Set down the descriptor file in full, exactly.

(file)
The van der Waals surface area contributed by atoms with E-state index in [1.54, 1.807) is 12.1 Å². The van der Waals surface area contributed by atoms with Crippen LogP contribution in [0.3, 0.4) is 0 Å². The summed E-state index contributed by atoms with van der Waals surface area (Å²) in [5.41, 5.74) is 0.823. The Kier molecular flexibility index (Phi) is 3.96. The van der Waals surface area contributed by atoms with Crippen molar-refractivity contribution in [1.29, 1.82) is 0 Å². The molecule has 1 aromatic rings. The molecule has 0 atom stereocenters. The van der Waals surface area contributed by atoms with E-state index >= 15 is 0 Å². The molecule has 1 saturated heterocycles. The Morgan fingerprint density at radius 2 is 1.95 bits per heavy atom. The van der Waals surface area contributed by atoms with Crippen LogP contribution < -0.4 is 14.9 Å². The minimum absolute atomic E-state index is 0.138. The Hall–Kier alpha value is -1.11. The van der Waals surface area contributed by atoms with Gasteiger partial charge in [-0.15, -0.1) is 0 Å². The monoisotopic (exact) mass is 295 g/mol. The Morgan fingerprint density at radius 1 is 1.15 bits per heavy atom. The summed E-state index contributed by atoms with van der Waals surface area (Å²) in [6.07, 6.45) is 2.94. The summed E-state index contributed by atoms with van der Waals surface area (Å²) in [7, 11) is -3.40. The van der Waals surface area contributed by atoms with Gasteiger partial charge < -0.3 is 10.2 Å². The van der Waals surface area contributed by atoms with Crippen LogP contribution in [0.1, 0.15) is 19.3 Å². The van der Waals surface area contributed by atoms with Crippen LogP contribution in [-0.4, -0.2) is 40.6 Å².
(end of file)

The van der Waals surface area contributed by atoms with E-state index in [1.54, 1.807) is 12.1 Å². The van der Waals surface area contributed by atoms with Crippen LogP contribution in [0.3, 0.4) is 0 Å². The summed E-state index contributed by atoms with van der Waals surface area (Å²) in [5.41, 5.74) is 0.823. The Kier molecular flexibility index (Phi) is 3.96. The van der Waals surface area contributed by atoms with Crippen molar-refractivity contribution in [1.29, 1.82) is 0 Å². The molecule has 1 aromatic rings. The molecule has 0 atom stereocenters. The van der Waals surface area contributed by atoms with E-state index >= 15 is 0 Å². The molecule has 1 saturated heterocycles. The Morgan fingerprint density at radius 2 is 1.95 bits per heavy atom. The van der Waals surface area contributed by atoms with Crippen LogP contribution < -0.4 is 14.9 Å². The minimum absolute atomic E-state index is 0.138. The Hall–Kier alpha value is -1.11. The van der Waals surface area contributed by atoms with Gasteiger partial charge in [-0.15, -0.1) is 0 Å². The monoisotopic (exact) mass is 295 g/mol. The Morgan fingerprint density at radius 1 is 1.15 bits per heavy atom. The summed E-state index contributed by atoms with van der Waals surface area (Å²) in [6.07, 6.45) is 2.94. The summed E-state index contributed by atoms with van der Waals surface area (Å²) in [7, 11) is -3.40. The van der Waals surface area contributed by atoms with Gasteiger partial charge < -0.3 is 10.2 Å². The van der Waals surface area contributed by atoms with Crippen LogP contribution in [0.1, 0.15) is 19.3 Å². The van der Waals surface area contributed by atoms with Crippen LogP contribution in [-0.4, -0.2) is 40.6 Å².